The present Chairman of the group, Rahul Bajaj, took charge of the business in 1965. Under his leadership, the turnover of the Bajaj Auto the flagship company has gone up from Rs.72 million to Rs.46.16 billion (USD 936 million), its product portfolio has expanded from one to and the brand has found a global market. He is one of India's most distinguished business leaders and internationally respected for his business acumen and entrepreneurial spirit.

Bajaj Auto is a major Indian automobile manufacturer. It is India's largest and the world's 4th largest two and three-wheeler maker. It is based in Pune, Maharashtra, with plants in Akurdi and Chakan (Pune), Waluj (near Aurangabad) and Pantnagar in Uttaranchal. Bajaj Auto makes and exports motor scooters, motorcycles and the auto rickshaw.

The Forbes Global 2000 list for the year 2005 ranked Bajaj Auto at 1946. Over the last decade, the company has successfully changed its image from a scooter manufacturer to a two wheeler manufacturer. Its product range encompasses scooterettes, scooters and motorcycles. Its real growth in numbers has come in the last four years after successful introduction of a few models in the motorcycle segment.

The company is headed by Rahul Bajaj who is worth more than US$1.5 billion. Bajaj Auto came into existence on November 29, 1945 as M/s Bachraj Trading Corporation Private Limited. It started off by selling imported two- and three-wheelers in India. In 1959, it obtained license from the Government of India to manufacture two and three-wheelers and it went public in 1960. In 1970, it rolled out its 100,000th vehicle.

In 1977, it managed to produce and sell 100,000 vehicles in a single financial year. In 1985, it started producing at Waluj in Aurangabad. In 1986, it managed to produce and sell 500,000 vehicles in a single financial year. In 1995, it rolled out its ten millionth vehicles and produced and sold 1 million vehicles in a year.

Introduction - Operations Problems in Bajaj Auto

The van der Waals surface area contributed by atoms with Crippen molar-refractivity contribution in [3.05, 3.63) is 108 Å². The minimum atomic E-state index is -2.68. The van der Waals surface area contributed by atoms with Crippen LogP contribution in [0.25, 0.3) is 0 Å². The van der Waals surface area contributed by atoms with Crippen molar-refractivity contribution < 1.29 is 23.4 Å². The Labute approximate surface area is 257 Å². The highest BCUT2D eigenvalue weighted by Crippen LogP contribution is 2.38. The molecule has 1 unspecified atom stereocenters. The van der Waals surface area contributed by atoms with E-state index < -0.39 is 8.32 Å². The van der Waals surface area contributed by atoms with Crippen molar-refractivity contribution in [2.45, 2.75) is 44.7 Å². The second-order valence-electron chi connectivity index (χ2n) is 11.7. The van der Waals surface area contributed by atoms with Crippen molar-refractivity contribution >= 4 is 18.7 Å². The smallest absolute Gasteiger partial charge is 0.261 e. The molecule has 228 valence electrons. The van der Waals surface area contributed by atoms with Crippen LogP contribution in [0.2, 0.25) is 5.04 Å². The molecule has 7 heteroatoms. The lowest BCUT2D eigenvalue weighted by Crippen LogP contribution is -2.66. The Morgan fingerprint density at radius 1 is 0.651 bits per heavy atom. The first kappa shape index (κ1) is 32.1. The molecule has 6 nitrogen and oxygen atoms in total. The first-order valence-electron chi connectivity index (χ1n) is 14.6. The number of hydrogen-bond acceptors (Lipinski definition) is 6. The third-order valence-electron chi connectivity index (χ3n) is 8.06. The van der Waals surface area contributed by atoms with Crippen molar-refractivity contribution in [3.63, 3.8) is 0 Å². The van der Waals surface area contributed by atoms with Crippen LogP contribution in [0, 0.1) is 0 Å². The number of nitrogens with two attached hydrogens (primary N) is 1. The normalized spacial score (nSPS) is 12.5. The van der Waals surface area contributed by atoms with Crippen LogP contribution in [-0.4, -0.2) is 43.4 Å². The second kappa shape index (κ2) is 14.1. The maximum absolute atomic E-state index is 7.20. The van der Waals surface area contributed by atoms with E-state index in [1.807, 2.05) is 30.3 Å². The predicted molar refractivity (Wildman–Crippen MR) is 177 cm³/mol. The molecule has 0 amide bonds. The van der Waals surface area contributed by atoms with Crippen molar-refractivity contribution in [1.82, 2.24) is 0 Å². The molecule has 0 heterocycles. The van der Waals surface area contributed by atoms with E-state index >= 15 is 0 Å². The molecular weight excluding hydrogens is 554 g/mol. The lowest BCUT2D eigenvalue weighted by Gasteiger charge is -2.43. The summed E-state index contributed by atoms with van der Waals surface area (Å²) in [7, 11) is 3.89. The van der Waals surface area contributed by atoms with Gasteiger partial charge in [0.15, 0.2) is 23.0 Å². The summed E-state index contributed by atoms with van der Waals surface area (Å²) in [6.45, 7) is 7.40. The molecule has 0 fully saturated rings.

Bajaj XCD was one of Bajaj's two wheeler product in 2007 September. The brand was expected to boost the fortune of Bajaj Auto and intended to give nightmares to the market leader Hero Honda. Hero Honda is the world largest selling motorcycle brand with 100 cc bikes. XCD was a 125 cc motorcycle planned by Bajaj to pip the world largest selling motorcycle brand Hero Honda Splendor. Indian two-wheeler market is dominated by the 100 cc segment which constitutes around 60% of the total volume sold. . Bajaj so far was not able to come out with a brand worthy of competing with Splendor. XCD 125 was launched with much hype and fanfare. After Pulsar, (Bajaj's most selling brand) everyone had high expectations over new product launches from Bajaj.

Hence, during the launch phase, Bajaj tried to convince the potential 100 cc bike customers to switch to 125 cc. These customers were in the middle-class segment and the prices of these bikes were in the range of Rs 40,000- Rs 45,000.In India most of the motorcycles companies are looking to market in Middle class People. Despite all these, the XCD failed to take-off. The company was expected XCD to even overtake Pulsar in terms of the sales volume. But after the initial spike, XCD failed to sustain the market.